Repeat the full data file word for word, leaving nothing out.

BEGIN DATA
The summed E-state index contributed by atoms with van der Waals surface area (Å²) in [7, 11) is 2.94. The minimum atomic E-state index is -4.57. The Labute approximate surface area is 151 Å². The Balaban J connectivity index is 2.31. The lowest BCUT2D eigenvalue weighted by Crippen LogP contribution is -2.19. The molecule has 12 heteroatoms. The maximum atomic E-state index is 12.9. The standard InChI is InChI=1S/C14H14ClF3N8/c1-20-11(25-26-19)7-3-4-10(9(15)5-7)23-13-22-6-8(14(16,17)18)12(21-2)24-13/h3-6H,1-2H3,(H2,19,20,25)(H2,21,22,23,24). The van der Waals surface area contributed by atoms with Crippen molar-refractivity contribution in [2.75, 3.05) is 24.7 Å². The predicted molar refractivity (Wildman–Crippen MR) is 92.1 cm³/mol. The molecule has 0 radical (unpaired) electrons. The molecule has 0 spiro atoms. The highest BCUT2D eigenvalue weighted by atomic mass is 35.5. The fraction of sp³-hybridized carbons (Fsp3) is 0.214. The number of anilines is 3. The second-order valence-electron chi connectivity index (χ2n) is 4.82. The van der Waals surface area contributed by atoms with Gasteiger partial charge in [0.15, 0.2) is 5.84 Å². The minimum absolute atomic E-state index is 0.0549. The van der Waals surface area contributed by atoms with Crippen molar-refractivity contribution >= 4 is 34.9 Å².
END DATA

The summed E-state index contributed by atoms with van der Waals surface area (Å²) in [7, 11) is 2.94. The minimum atomic E-state index is -4.57. The Labute approximate surface area is 151 Å². The Balaban J connectivity index is 2.31. The lowest BCUT2D eigenvalue weighted by Crippen LogP contribution is -2.19. The molecule has 12 heteroatoms. The maximum atomic E-state index is 12.9. The standard InChI is InChI=1S/C14H14ClF3N8/c1-20-11(25-26-19)7-3-4-10(9(15)5-7)23-13-22-6-8(14(16,17)18)12(21-2)24-13/h3-6H,1-2H3,(H2,19,20,25)(H2,21,22,23,24). The van der Waals surface area contributed by atoms with Crippen molar-refractivity contribution in [2.75, 3.05) is 24.7 Å². The predicted molar refractivity (Wildman–Crippen MR) is 92.1 cm³/mol. The molecule has 0 radical (unpaired) electrons. The molecule has 0 spiro atoms. The highest BCUT2D eigenvalue weighted by atomic mass is 35.5. The fraction of sp³-hybridized carbons (Fsp3) is 0.214. The number of anilines is 3. The second-order valence-electron chi connectivity index (χ2n) is 4.82. The van der Waals surface area contributed by atoms with Gasteiger partial charge in [0.15, 0.2) is 5.84 Å². The minimum absolute atomic E-state index is 0.0549. The van der Waals surface area contributed by atoms with Crippen molar-refractivity contribution >= 4 is 34.9 Å².